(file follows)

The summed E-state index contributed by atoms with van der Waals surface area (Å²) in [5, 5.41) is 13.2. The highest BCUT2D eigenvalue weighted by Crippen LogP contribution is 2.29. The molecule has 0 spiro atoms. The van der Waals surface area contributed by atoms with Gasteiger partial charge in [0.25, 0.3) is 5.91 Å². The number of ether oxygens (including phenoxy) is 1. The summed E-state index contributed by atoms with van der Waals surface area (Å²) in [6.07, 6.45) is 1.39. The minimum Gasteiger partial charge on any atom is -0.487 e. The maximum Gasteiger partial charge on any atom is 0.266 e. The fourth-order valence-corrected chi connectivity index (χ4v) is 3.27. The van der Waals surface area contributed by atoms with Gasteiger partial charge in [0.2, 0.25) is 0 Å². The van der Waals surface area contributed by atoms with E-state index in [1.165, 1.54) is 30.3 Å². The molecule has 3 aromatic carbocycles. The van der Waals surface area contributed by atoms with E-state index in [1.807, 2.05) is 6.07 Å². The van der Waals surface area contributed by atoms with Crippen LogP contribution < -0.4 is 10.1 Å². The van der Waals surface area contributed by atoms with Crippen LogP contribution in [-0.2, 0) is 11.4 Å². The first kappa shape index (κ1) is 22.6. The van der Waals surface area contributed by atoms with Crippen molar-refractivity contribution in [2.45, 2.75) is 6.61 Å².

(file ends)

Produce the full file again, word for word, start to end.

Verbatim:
The summed E-state index contributed by atoms with van der Waals surface area (Å²) in [5, 5.41) is 13.2. The highest BCUT2D eigenvalue weighted by Crippen LogP contribution is 2.29. The molecule has 0 spiro atoms. The van der Waals surface area contributed by atoms with Gasteiger partial charge in [0.25, 0.3) is 5.91 Å². The number of ether oxygens (including phenoxy) is 1. The summed E-state index contributed by atoms with van der Waals surface area (Å²) in [6.07, 6.45) is 1.39. The minimum Gasteiger partial charge on any atom is -0.487 e. The maximum Gasteiger partial charge on any atom is 0.266 e. The fourth-order valence-corrected chi connectivity index (χ4v) is 3.27. The van der Waals surface area contributed by atoms with Gasteiger partial charge in [0.2, 0.25) is 0 Å². The van der Waals surface area contributed by atoms with E-state index in [1.165, 1.54) is 30.3 Å². The molecule has 3 aromatic carbocycles. The van der Waals surface area contributed by atoms with E-state index in [1.807, 2.05) is 6.07 Å². The van der Waals surface area contributed by atoms with Crippen LogP contribution < -0.4 is 10.1 Å². The van der Waals surface area contributed by atoms with Crippen LogP contribution in [-0.2, 0) is 11.4 Å². The first kappa shape index (κ1) is 22.6. The van der Waals surface area contributed by atoms with Crippen molar-refractivity contribution in [2.45, 2.75) is 6.61 Å².